BOSTON "There's no reason this can't be mass produced for under $5,000," said Allan Sullivan, president of LightSpace Technologies (www.LightSpaceTech.com), standing next to his now-$50,000 self-contained LightSpace DepthCube display at the Society for Information Display's annual conference last week. From a "wow" perspective, this was the most amazing, and tantalizing, of all the 3D exhibits, because it requires no special viewing glasses, and provides true 3D. The display consists of twenty LCD panels sandwiched together, forming a box a few inches deep.
The image is projected onto these panels. The LCDs themselves are like single-pixel displays that serve as projection screens for an ultra-fast DLP rear projector running at approximately 1,000 frames per second. That fast speed is required to individually refresh each of the 20 "planes" of the 3D image, and keep the total frame rate looking like moving video (1000 divided by 20 equals 50 frames per second.)
The full-color demo, slightly on the yucky side, revealed medical CAT-scan type imagery of a human brain. Why not show something more entertaining, like a 3D Hollywood movie from the 1950s? (the golden age of 3D filmmaking). "I can't do it, I need the z-axis!" Sullivan said.
Indeed, while most 3D systems revolve around a form of stereo imaging, in which two distinct images are separately delivered to each eye, this 20-screen no-glasses display is "true" 3D, meaning that you can look around objects by changing your perspective. It's perfect for medical imaging, such as CAT and MRI scans, where 3D is created by a series of 2-dimensional slices, but would not work with film and video materials that are simply shot with two cameras, one for each eye. For video games, however, where the images are generated electronically, adding z-axis information (depth) is relatively easy -- some PC games already have this capability built in. If this display has mass market potential beyond medicine and military applications, it will be with video gaming, beginning in arcades.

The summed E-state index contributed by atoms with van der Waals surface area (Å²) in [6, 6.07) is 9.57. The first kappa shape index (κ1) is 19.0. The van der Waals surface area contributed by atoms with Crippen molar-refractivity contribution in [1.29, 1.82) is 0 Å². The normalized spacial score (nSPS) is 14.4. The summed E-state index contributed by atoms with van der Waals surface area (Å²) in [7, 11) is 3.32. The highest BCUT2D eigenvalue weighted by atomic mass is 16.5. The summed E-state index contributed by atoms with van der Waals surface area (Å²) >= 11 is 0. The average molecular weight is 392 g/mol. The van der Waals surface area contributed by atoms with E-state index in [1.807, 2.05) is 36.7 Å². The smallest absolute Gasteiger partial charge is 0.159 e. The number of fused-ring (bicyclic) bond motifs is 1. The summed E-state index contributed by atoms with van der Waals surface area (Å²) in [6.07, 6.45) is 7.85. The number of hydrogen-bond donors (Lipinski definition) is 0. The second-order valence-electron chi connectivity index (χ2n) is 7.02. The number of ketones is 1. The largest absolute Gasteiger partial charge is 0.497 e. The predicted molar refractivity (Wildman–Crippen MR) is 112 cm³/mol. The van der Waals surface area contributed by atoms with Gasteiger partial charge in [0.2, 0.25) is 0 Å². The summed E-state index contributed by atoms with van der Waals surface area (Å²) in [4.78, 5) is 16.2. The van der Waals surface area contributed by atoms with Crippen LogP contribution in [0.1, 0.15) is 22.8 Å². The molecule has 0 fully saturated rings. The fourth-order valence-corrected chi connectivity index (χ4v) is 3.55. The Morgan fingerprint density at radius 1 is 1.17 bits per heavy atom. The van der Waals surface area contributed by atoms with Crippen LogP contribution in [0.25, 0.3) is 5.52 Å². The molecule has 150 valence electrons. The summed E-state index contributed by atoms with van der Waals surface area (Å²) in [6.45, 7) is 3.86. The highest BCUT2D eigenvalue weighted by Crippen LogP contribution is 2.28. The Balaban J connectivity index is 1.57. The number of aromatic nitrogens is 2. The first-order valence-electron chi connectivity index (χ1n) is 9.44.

Considering some of the 153 members of the new 3D Consortium (www.3dc.gr.jp/english/) are among the biggest names in displays, including Sharp, Sony, Sanyo, Philips, JVC, Samsung, and LG Electronics, their booth at SID was tiny, and featured products from some of the smallest players, including the garage-startup For3D (www.for3d.com), whose innovative software can process any ordinary two-dimensional video and create simulated 3D. The demo included scenes from "The Wizard of Oz," but unfortunately, the viewing system for this not-quite-completed product was in monochrome, using separate red and blue lens filters for each eye.
Also at the 3D Consortium booth were new no-goggles LCD displays from Sharp (who has been marketing laptop computers with this technology for some time, see Laptop Shows Games, Movies In 3D), and a new "Depth fused 3D" (DFD) screen technology from NTT based on changing the luminance ratio between two overlapped 2-D images.
Elsewhere at SID, Philips announced a new 3D cell phone display (see Philips Shows 3D Cell Phone Display). Like the Sharp laptop screen, it's based on lenticular lens technology -- an array of transparent lenses fixed on a standard LCD panel.
There were also several 3D exhibits based on wearing polarized glasses, the most impressive looking of which was based on two JVC D-ILA (LCoS) projectors, using 3D images of space created by the University of Iowa. With 1080p HD resolution, this seemed like one that you might truly want to watch for hours (at least if you like space travel.)
Other innovative 3D displays (more accurately called stereo viewing), also requiring special polarized glasses, included NuVision (www.nuvision3d.com), whose "passive LCD stereo" add-on screen attaches to an existing monitor; and PolarScreens, of Quebec, whose cleverly simple system for "mixing" left and right polarized images, using a half-mirror (similar to a television teleprompter), promises stereoscopic 3D viewing at very affordable prices.